• DualTrack viewing on console
Schwinn 170
  • Heavier flywheel for a smooth ride
  • Magnetic resistance for quiet performance
  • Bluetooth for advanced fitness tracking
  • Extra features like USB port, media tray, etc.
  • Fully-loaded console with 29 programs
  • Backlit LCD for easier viewing

Cons of These Upright Exercise Bikes

What We Didn’t Like

Schwinn 130
  • No fore/aft seat adjustment
  • Slightly lighter flywheel
  • No Bluetooth connectivity
  • No backlighting on LCD
  • No telemetric heart rate monitoring
Schwinn 170
  • Slightly more in cost
  • Steps for Bluetooth syncing can be tricky

All About the Schwinn Bike Brand

The Schwinn company was founded in 1895, and although it has seen some economic hardship over the years, it’s now stronger than ever under the supervision of parent company Nautilus.

Schwinn specializes in all types of bikes, including outdoor mountain and road cruisers, but the company’s real selling point is its indoor bike products - recumbent, spin, and upright models like the 130 and 170.


Assembling Schwinn Upright Bikes

Another big pro that we didn't talk much about in the comparisons is that Schwinn bikes are made for easy assembly. Both Schwinn 130 assembly and 170 assemblies are simple, and that's because both bikes come partly assembled; all you have to do is follow a few simple steps in your Schwinn exercise bike 170 manual or Schwinn 130 user manual to get the bike all put together.

Because there are a lot of parts and pieces for both bikes, opening up the box might feel overwhelming at first. It helps to lay out all your pieces with the parts guide handy, and this also helps you to make sure nothing is missing before you get started. Assembly shouldn't take more than an hour, so if you're having trouble, you can contact the Schwinn Help Center.

The most challenging part of assembling Schwinn bikes for many users is figuring out the programming steps, but it's actually pretty easy. Schwinn has laid out the 14 steps for console-setup in both manuals (page 30 for the 130 and page 31 for the 170 model).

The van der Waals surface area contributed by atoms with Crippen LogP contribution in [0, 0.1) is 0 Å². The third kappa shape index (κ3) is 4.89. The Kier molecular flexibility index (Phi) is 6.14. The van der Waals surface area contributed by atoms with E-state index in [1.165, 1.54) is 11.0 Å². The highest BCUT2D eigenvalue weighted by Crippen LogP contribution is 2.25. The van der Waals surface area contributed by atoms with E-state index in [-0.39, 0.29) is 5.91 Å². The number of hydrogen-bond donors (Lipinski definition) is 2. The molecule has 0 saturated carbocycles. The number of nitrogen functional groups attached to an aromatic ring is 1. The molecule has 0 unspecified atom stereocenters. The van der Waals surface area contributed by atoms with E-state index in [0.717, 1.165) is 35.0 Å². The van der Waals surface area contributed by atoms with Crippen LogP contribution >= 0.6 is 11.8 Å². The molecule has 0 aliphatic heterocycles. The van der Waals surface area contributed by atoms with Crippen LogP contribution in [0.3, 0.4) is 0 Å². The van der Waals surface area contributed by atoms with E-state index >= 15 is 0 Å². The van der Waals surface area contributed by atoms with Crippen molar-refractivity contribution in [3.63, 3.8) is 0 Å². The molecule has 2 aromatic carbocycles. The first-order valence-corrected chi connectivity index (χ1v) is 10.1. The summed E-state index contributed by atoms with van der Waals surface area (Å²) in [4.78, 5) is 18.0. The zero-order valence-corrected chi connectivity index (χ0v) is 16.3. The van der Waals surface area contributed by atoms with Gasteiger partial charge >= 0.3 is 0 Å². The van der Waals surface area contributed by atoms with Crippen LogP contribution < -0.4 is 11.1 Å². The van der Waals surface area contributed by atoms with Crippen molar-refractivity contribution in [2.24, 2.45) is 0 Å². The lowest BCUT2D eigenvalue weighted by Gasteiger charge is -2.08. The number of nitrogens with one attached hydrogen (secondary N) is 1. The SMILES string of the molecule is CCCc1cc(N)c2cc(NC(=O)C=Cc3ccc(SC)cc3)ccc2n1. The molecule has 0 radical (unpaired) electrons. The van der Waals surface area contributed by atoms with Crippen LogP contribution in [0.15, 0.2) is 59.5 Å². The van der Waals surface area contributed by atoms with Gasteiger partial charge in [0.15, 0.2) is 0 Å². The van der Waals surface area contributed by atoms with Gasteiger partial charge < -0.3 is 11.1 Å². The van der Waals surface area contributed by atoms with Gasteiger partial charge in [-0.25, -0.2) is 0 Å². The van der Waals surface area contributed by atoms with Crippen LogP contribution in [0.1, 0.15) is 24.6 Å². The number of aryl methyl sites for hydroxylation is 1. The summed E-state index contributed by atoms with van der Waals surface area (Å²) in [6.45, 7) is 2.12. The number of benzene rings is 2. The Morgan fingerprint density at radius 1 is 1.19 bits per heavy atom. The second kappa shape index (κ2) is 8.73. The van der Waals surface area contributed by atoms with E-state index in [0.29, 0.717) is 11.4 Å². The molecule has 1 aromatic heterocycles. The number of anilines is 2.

According to Schwinn, “the Console Setup Mode lets you input the date and time, set the units of measurement to either English or Metric, control the sound settings ( on/ off), or see maintenance statistics,” so this is an important part of the assembly process - read these steps carefully.


People Also Ask (FAQs)

Can I connect the Schwinn upright bikes to a wellness app?

You can connect the 170 bike to wellness apps, but not the 130. This is a big reason why many people opt for the 170 model, especially since the Bluetooth function allows users to connect to apps like Explore the World, RideSocial, MyFitnessPal, GoogleFit, Apple Health, MapMyRun/Ride, and more.

How does the Schwinn 130 price compare to the 170?

The 130 bike shares a lot of structural similarities to the 170, but in terms of functionality, the 170 takes the cake. Check out the quick comparison above to better understand why the 170 comes out on top.

How do Schwinn upright bikes compare to other cardio equipment?

Compared to cardio machines like rowing machines and treadmills, exercise bikes are considered the more low-impact alternative. Ellipticals are another low-impact solution, but while it’s easy to find a high-quality bike around $500, it’s not quite that easy with ellipticals, which tend to run between $1000 and $2000.

Where is the best place to buy Schwinn upright bikes like the 130 and 170?

The Schwinn website is always available for buying the company’s cardio equipment, but there’s also an official Schwinn storefront on Amazon. You’ll find both the 130 and 170 models sold directly from Schwinn at this storefront, and the nice thing about shopping on Amazon is the free shipping.


Conclusion

The clear winner in terms of features and performance is the Schwinn 170, but the 130 model definitely gives the 170 a run for its money. The 170 scores extra points because it has more preset programs, more resistance levels, and most importantly, Bluetooth compatibility.